Despite Arnold’s seeming misgivings we see from his musings with Pohl, he orders the execution of the detained Jews – as commanded. The Jewish men, women, and children are instructed to undress (one final act of humiliation and dehumanization) before they are shot and buried in mass graves. Maybe Arnold pondered after reading his orders: is this necessary? must we do this? And maybe he dislikes or finds cruel what he is ordered to do. But in finding his way – as he suggested that Pohl should do – he nonetheless followed his orders, thinking, as what can be inferred from his remarks, that his actions are as natural as they are inevitable: where there is light … there will always be darkness.
Occasionally, one comes across a novel that weaves accurate historical events into a realistic plot loaded with pervasive motifs, poignant metaphors, moral compromises, choices prompted by convenience, actions taken that result in horrific unintended consequences, and more, from which anyone working in international criminal justice can draw from. Usually such novels deal with events where mass atrocities have occurred. The characters may be fictional, but their physical and psychological experiences, the moral or amoral choices made by or for them, their inability to see clearly due to the fog of events or their lack of insight, are as real as what one encounters in prosecuting or defending or judging a case in any of the international or national tribunals dealing with mass atrocities.
A Boy in Winter is such a novel. A gripping read, in tight Hemingwayesque prose, conveying cinematic black and white images that facilitate sensing the events that take place during a three-day period, closely based on events from the infamous Nazi plan for genocide and ethnic cleansing in Eastern Europe from 1941 to 1945 known as the Generalplan Ost (Master Plan for the East). In Ukraine, it is estimated that nearly a million Jews were rounded-up and systematically executed. Though the Generalplan Ost was supervised by the SS, assistance from the local population – the essential collaborators (see e.g. my review of The Right Wrong Man) – was indispensable to the brutal efficiency and success demanded by the Nazi German government.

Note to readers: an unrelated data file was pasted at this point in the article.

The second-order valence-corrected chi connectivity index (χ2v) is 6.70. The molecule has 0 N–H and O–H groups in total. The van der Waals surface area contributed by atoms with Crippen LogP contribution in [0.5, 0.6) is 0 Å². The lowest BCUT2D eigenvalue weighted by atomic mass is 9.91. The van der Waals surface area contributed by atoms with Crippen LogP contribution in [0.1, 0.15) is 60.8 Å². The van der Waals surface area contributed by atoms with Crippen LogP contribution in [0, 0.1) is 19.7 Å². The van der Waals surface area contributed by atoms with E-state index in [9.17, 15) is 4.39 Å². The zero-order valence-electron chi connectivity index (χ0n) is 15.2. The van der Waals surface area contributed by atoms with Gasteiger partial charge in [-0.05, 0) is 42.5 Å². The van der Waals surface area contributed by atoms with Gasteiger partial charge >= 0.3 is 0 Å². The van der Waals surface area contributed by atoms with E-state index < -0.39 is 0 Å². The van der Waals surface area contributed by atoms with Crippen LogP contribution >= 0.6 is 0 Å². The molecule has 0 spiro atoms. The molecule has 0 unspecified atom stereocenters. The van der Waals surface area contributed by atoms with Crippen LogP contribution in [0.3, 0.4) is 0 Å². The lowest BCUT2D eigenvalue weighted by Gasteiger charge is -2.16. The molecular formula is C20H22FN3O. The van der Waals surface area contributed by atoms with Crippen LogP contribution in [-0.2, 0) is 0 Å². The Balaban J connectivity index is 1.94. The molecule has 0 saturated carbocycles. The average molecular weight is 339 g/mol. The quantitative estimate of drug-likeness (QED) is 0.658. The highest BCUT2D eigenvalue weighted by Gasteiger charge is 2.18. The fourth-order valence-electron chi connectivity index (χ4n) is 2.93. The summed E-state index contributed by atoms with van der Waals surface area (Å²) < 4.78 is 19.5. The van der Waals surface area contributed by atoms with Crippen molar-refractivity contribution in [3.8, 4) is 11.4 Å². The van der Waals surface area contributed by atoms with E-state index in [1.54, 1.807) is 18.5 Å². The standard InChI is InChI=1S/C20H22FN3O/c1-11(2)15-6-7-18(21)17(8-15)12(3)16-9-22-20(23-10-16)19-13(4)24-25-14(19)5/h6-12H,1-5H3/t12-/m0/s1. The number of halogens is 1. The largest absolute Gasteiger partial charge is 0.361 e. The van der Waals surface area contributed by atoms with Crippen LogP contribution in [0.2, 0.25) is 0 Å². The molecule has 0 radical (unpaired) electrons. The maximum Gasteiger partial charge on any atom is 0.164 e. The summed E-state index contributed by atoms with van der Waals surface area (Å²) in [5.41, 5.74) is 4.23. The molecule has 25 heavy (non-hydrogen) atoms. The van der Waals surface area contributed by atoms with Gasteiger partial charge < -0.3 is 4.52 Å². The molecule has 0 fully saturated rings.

In A Boy in Winter, the Germans are initially seen, almost, as a welcomed relief for the Ukrainian farmers who labored under Soviet collectivization. The Germans reassure the Ukrainians through leaflets that are dropped from aircraft, that they have “no quarrel with those who live a peaceful life, with those who wish Ukraine to prosper.” In restoring civil order they call upon the Ukrainians to assist them. And some do.
One character of the novel is particularly noteworthy, Mykola, a young man who defects from the Red Army to become an auxiliary policeman under the Germans. He is motivated by money so he can marry his sweetheart, Yasia – a remarkable character in the novel. Mykola is on to the Germans; he sees them for what they are – new occupiers, who, like the Soviets, will someday go away. He is a bit full of himself, but circumstances considering, his decision to collaborate with the Nazis seems pragmatic; a decision he makes with eyes wide open, so he thinks. With a belly full of food washed back by alcohol, he is proud of his new armband – “[n]ot white like the yids’; [but] blue and yellow, the colors of [his] country.” Little does Mykola realize that his position as an auxiliary policeman comes with a heavy price, the price of having to follow an order that will require him to execute unarmed civilians, to be involved in mass murder.
I will stop here. A Boy in Winter is such a fine read, so nuanced, so elegantly written that it should not be spoiled by a review that gives away the plot or attempts to over analyze the characters. Better to just read it.